Tonight–finally!–all of us on the Left Side of the Pond will be treated to a viewing of the 1938 “Marie Antoinette” film. If you’re anything like your Blog Hostess, you saw that the film could only be purchased not rented and said “I can find something better to do with 19 bucks.” (The truth being, we can’t.)
For anyone with basic cable access in the US, it airs on the Turner Classic Movie channel (TCM) at 8 pm EST tonight…ahem! Yes, today is Tuesday! Like that disembodied voice has been reminding us since childhood, check your local listings for station and time.
The flick was based on Stephan Zweig’s biography “Marie Antoinette: Portrait of an Average Woman” and boasts an impressive roster of Hollywood legends. John Barrymore is aging playboy Louis XV; Tyrone Power is the dashing Swede Axel von Fersen; Robert Morley interprets Louis XVI and Norma Shearer (hopefully) shines in the title role.
From a cursory look at some photo stills (and one .gif–yeee dawgies!) there will be plenty of towering hair confections* and double-wide panniers. Unlike the Sofia Coppola version that has dominated the M@ Pop Culture Landscape upon which this entire blog was based, it appears this epic undertaking will also address what followed the events of 5 October 1789. (Let’s face it, if you don’t know the M@ bio, you have no idea what’s going on in the Coppola version once they get into the coach. Spoiler alert! They’re headed toward Paris.)
The dress designer–appropriately known only as ‘Adrian’–spent 1937 in Austria and France researching the designs. He even used a magnifying glass on the paintings to get the full view of the embroidery a fabrics. His re-creation of the costumes and hair was meticulously thorough and accurate for the time period. Norma Shearer’s gowns alone had a combined weight of over 1,768 lbs. Unsurprisingly, the wedding dress was the heaviest. Conversely, in Sofia’s version, historical accuracy wasn’t a priority. For example, though the French red-white-and-blue is prominent, it is never in the traditional hue, rather a play on them. Coppola wanted to express youth and rebellion with this color-play.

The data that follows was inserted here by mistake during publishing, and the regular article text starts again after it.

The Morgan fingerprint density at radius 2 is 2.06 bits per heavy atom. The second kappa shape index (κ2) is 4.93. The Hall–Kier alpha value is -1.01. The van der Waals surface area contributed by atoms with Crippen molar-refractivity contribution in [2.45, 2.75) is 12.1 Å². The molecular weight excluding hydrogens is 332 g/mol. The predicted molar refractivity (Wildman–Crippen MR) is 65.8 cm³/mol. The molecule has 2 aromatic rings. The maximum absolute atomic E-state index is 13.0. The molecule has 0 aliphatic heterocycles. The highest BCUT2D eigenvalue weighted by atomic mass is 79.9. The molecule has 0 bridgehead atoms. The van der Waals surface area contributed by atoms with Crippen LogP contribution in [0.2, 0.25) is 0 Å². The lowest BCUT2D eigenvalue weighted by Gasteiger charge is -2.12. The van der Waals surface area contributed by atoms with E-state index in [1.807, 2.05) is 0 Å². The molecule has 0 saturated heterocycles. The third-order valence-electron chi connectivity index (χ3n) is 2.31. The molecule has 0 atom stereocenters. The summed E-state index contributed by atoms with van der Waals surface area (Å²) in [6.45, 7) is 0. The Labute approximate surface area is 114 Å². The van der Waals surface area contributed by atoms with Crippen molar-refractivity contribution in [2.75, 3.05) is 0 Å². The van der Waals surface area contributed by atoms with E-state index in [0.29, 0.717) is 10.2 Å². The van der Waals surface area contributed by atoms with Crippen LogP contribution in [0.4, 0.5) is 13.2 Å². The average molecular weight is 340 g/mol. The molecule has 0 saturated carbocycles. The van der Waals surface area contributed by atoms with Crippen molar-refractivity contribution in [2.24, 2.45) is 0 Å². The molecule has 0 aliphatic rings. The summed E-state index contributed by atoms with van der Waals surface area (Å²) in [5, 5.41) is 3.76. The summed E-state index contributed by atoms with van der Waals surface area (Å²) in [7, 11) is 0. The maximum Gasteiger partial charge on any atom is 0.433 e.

Another fun bit of trivia, why not!? The actress who portrayed the Princess de Lamballe, Anita Louise (above), had already played Marie Antoinette in the 1934 movie, “Madame du Barry.”
Gladys George and her character Madame du Barry both died on the same day, December 8th, but of very different causes. Du Barry was decapitated during the Terror in 1793; George died of a brain-hemorrhage in 1954.
Our favorite factoid/rumor addresses another famous (bottle) blonde: Eva Perón. The film was one of her favorites and supposedly the “Norma Shearer look” is what inspired Evita to “go blonde,” her signature color.
For more movie trivia, we refer you to IMDB.com! We hope you enjoy the show. Please turn off all cellphones. We’ll come back tomorrow to discuss!
*see! I got the ‘confections’ thing in again, Angie!